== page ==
Flyball is a relay race. Dogs are in teams of four and go up against other teams in a knock-out style competition. There are four hurdles and then a box to step on, for each dog. The box triggers the release of a ball, which has to be returned to the start of the course. The process is repeated with the next dog until the team has finished. The team with the best time wins.
There are also freestyle and heelwork to music competitions. Each dog will have a choreographed routine, set to music, and judges will decide on the winner.
The Young Kennel Club (YKC) also judges handlers aged between 6 and 25. They compete in the same competition styles as above.
There is also an annual Kennel Club Friends for Life competition. Organised by the Kennel Club Charitable Trust, it celebrates the bond between man and dog, and awards dogs who have gone above and beyond to help. Finalists from five categories are picked, with the overall winner being decided by the public. The categories are:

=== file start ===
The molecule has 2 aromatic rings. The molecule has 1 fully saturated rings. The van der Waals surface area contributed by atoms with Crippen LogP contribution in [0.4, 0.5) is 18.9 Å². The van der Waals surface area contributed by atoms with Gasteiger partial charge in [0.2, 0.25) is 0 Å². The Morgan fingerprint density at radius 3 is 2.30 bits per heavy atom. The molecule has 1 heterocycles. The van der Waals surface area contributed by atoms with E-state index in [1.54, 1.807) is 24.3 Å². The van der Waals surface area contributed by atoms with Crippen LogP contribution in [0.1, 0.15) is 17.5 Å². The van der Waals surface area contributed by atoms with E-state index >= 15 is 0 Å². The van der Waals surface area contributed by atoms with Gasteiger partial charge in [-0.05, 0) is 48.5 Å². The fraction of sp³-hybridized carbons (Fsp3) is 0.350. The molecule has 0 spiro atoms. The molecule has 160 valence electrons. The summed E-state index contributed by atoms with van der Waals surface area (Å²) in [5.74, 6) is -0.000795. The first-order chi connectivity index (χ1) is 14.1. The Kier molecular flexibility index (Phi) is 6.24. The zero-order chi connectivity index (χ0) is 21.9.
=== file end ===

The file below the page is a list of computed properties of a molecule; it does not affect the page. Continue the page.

- Extraordinary Life of a Working Dog
- Hero Support Dog
- Rescue Dog Hero
- Child’s Champion
- Best Friends
There are also shows for the audience in between the awards ceremonies, from Police Dogs, Royal Airforce Dogs and Medical Detection Dogs.
Does Crufts always go to plan?
Er…no! Every year, there is always a contender for the funniest Crufts moments video playlist.
Some dogs simply go a little bit AWOL on the day. We all can under pressure, after all. Rescue dogs often steal the show (and our hearts) thanks to not quite grasping agility courses.
Rescue dog Kratu, who is a Romanian rescue, appeared at the Crufts dog show between 2017 and 2020. He was a bit of a rule-breaker, which actually went down a treat with the audience and he became a viral hit.